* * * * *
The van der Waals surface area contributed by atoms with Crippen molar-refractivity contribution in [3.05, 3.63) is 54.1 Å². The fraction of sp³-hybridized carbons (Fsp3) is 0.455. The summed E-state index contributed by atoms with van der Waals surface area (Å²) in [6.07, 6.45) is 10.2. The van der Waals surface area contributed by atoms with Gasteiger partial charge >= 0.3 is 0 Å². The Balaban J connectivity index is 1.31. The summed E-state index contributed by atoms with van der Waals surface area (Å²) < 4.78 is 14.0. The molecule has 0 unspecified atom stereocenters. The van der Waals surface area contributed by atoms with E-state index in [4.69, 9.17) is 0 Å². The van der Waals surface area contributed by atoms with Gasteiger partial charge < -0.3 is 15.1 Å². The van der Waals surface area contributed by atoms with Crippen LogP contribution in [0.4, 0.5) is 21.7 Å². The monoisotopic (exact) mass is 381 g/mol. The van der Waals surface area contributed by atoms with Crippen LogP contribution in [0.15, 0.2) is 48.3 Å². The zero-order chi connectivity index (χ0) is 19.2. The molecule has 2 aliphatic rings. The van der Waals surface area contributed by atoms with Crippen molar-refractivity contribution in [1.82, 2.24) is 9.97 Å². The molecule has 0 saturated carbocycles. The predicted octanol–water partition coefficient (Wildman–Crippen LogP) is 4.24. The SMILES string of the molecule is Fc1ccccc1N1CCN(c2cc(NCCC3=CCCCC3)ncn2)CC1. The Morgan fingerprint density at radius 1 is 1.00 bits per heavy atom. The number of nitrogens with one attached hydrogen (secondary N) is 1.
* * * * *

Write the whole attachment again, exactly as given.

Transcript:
The van der Waals surface area contributed by atoms with Crippen molar-refractivity contribution in [3.05, 3.63) is 54.1 Å². The fraction of sp³-hybridized carbons (Fsp3) is 0.455. The summed E-state index contributed by atoms with van der Waals surface area (Å²) in [6.07, 6.45) is 10.2. The van der Waals surface area contributed by atoms with Gasteiger partial charge >= 0.3 is 0 Å². The Balaban J connectivity index is 1.31. The summed E-state index contributed by atoms with van der Waals surface area (Å²) < 4.78 is 14.0. The molecule has 0 unspecified atom stereocenters. The van der Waals surface area contributed by atoms with E-state index in [4.69, 9.17) is 0 Å². The van der Waals surface area contributed by atoms with Gasteiger partial charge < -0.3 is 15.1 Å². The van der Waals surface area contributed by atoms with Crippen LogP contribution in [0.4, 0.5) is 21.7 Å². The monoisotopic (exact) mass is 381 g/mol. The van der Waals surface area contributed by atoms with Crippen LogP contribution in [0.15, 0.2) is 48.3 Å². The zero-order chi connectivity index (χ0) is 19.2. The molecule has 2 aliphatic rings. The van der Waals surface area contributed by atoms with Crippen molar-refractivity contribution in [1.82, 2.24) is 9.97 Å². The molecule has 0 saturated carbocycles. The predicted octanol–water partition coefficient (Wildman–Crippen LogP) is 4.24. The SMILES string of the molecule is Fc1ccccc1N1CCN(c2cc(NCCC3=CCCCC3)ncn2)CC1. The Morgan fingerprint density at radius 1 is 1.00 bits per heavy atom. The number of nitrogens with one attached hydrogen (secondary N) is 1.